A new plan for politics

By Chris Kok
Published February 20th 2007 in Daily Kent Stater

I spend most of my time and words in the Stater criticizing policies, politics and politicians. I usually put my own twist on various arguments that have already been made. So, it is time that I try to put forth an original, constructive idea.

Here is a concept for the government that, to my knowledge, is original. I'm not sure I would want this government, but it is something to think about.

This government would be federal, with national, state and local levels. Representatives at each level should be elected on the basis of proportional representation. This means you could vote for specific parties, but not specific people, and that each party would receive representation in proportion to the amount of votes it received.

Thus, if 10 percent of people voted for the Socialist Party, 10 percent of the seats would go to the Socialist Party. Each party would be required to put forth a list of candidates. Those at the top of the list would be the first to receive seats. This system, which is already used in other countries, would open politics to more than just two dominant parties.

The media should be required to air the view points of the various parties roughly in proportion to their support in society.

The job of the representatives should be to draft laws, but not to vote on them. Each section of the law would have the names of the representatives in favor alongside it. The enactment of the laws should be up to a democratic vote of the people. Thus Congress would draft the laws, but only the people could make the drafts into law.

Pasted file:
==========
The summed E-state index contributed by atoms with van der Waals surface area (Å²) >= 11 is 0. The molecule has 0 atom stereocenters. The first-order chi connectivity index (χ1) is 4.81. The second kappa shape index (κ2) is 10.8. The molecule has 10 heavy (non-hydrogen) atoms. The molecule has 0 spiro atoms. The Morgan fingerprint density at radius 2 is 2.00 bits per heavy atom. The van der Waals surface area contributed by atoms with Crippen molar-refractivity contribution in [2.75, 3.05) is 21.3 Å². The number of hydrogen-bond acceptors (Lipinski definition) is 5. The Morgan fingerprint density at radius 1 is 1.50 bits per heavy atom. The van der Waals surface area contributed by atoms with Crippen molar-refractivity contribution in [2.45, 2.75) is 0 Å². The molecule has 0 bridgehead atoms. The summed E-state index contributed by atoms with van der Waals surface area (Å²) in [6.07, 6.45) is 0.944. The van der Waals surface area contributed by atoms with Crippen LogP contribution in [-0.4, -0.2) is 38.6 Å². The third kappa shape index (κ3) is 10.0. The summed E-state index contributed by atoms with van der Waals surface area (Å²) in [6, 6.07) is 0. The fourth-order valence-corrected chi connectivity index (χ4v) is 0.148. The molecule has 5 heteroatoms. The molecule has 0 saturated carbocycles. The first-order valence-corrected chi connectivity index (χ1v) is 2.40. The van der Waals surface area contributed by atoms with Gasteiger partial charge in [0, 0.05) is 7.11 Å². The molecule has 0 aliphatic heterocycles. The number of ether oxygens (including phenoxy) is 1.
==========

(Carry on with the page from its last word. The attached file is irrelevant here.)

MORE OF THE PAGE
Voting on most issues should be at a 50 percent plus 1 margin, except for cases such as constitutional amendments which could be at 66 percent plus 1.

There should also be a minimum percentage of voter participation required for a law to be enacted. At the local level, 33 percent of voters should have to vote. At the state level, it should be 50 percent, and at the federal level, it should be 75 percent. Thus the localities would have much more power than the federal government. Also, because it is easier to organize support for local issues than on national issues, there shouldn't be as high of a standard for enacting laws locally.

The Bill of Rights and other amendments should be included in the Constitution to ensure that people's rights are protected at the federal level.

So, what effect would this have on politics?

First of all, rules would be written much simpler. Try reading the Patriot Act. It is nearly impossible to read. If voters had to vote on every rule, those that are too confusing would probably not pass.

Second, only important laws would pass. If a law failed to get the required turnout, it would signify that the law wasn't important enough to enact.

Third, loopholes for powerful corporations would not be likely to pass because the people would vote for them, rather than politicians acting in the dark halls of Congress.

This is an incomplete idea; it deals solely with the legislative branch, and not judicial or executive branches, but I hope it provokes some thought.

Chris Kok is a senior political science major and columnist for the Daily Kent Stater. Contact him at [email protected]